emphasize the iconic muscularity, the designers added plan view hip to the
One of the key characteristics of the original car the designers wanted to
retain was the exceptionally wide look of both the front and back ends. To
achieve this the designers increased both the front and rear tracks to 64
and 65 inches respectively, wider than the LX, wider even than the 1970
model. To realize the long horizontal hood the designers deemed essential,
the front overhang was also increased.
Both the hood and the deck lid of the Challenger concept vehicle are
higher than the 1970 in order to lift and present the front and rear
themes. The front end features the signature Dodge crossbar grille and
four headlamps deeply recessed into the iconic car-wide horizontal cavity.
Diagonally staggered in plan view, the outboard lamps are set forward, the
six-shooter inboard lamps slightly rearward. At the rear, the car-wide
cavity motif is repeated, encompassing a
full-width neon-lit taillamp.
Both the grille and the front and rear lamps are set into carbon-fiber
surrounds. Like the original, slim rectangular side marker lamps define
the ends of the car.
Bumpers are clean (no guards), body-color and flush with the body. ''This
is something we would have loved to do on the original Challenger,'' said
Jeff Godshall, who was a young designer in the Dodge Exterior studio when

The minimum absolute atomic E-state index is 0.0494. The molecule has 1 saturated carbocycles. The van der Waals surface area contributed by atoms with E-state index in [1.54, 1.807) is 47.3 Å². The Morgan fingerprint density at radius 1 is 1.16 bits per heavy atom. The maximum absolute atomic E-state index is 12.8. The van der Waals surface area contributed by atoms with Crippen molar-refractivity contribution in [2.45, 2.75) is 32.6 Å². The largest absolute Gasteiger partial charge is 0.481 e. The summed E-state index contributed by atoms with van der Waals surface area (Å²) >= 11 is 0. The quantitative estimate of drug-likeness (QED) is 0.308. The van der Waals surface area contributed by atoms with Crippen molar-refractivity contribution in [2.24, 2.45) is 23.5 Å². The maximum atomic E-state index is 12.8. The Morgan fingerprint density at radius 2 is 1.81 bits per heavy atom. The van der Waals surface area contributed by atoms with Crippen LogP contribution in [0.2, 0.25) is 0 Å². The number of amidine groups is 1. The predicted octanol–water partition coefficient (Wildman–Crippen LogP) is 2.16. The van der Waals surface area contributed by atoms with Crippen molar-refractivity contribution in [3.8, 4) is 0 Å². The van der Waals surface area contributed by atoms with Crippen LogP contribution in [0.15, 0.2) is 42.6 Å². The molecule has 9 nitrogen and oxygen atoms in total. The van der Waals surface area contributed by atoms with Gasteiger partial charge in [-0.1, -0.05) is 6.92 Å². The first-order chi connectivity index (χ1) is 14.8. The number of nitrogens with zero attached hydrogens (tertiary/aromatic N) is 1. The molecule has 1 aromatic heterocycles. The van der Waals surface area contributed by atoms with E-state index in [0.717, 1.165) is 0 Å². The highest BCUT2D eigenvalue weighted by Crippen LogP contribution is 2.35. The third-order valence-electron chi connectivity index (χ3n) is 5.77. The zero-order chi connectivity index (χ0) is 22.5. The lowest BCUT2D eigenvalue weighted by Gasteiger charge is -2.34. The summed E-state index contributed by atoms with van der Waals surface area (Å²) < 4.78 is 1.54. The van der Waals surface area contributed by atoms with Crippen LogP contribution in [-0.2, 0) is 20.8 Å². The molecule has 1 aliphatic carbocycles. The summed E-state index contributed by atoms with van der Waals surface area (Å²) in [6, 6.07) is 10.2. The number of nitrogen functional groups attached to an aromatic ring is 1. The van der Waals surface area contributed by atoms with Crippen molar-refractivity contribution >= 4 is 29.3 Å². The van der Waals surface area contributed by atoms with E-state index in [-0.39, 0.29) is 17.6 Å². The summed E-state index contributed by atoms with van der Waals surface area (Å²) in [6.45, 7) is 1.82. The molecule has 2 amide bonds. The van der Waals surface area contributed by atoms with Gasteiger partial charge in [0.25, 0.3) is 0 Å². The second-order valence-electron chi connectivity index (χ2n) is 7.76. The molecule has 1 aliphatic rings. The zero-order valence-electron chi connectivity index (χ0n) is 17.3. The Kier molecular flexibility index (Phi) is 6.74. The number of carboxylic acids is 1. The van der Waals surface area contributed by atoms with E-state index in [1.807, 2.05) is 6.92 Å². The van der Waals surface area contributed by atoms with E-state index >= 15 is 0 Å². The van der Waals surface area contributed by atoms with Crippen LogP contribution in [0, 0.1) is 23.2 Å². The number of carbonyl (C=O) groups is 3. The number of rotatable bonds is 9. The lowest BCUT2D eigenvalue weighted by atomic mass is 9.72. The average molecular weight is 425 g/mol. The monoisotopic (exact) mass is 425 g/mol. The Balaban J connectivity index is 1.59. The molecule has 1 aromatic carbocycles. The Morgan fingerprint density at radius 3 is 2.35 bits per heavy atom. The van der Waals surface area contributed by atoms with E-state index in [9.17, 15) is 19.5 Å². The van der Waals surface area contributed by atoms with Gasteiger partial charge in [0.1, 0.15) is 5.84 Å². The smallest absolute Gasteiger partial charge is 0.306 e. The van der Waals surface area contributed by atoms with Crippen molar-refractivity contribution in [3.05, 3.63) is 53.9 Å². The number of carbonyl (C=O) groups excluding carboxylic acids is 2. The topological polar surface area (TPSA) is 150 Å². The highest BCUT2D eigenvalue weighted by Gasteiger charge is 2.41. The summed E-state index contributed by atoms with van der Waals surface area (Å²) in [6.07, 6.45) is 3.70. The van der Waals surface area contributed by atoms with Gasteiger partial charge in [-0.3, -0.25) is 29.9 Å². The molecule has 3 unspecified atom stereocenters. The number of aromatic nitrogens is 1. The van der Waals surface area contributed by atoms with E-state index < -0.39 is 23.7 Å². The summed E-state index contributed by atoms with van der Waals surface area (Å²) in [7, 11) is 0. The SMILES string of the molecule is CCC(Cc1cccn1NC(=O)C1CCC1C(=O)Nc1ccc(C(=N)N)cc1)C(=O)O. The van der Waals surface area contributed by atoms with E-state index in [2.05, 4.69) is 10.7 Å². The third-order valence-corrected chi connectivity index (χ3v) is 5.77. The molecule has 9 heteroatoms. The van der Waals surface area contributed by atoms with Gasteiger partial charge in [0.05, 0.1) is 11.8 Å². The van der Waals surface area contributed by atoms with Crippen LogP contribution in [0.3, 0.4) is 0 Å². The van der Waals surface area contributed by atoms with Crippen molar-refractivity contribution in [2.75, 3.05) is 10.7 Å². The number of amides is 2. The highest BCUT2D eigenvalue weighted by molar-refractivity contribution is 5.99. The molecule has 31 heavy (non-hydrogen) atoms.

the first Challenger was created, “but the technology just wasn’t there.
With the Challenger concept, however, the Pacifica Studio designers are
able to realize what we wanted in our perfect world.''
The hood reprises the original Challenger performance hood and its twin
diagonal scoops, now with functional butterfly-valve intakes. Designed to
showcase the modern techniques used in fabricating the car, what look like
painted racing stripes are actually the exposed carbon fiber of the hood
The Challenger concept is a genuine four-passenger car. “You can sit up in
the back seat,'' said Castiglione. Compared to the original, the
greenhouse is longer, the windshield and backlite faster, and the side
glass narrower. All glass is set flush with the body without moldings,
another touch the original designers could only wish for. The car is a
genuine two-door hardtop — no B-pillar — with the belt line ramping up
assertively at the quarter window just forward of the wide C-pillar.
Exterior details one might expect, like a racing-type gas cap, hood
tie-down pins, louvered backlite and bold bodyside striping, didn’t make
the “cut,” the designers feeling such assorted bits would detract from the
purity of the monochromatic body form. But tucked reassuringly under the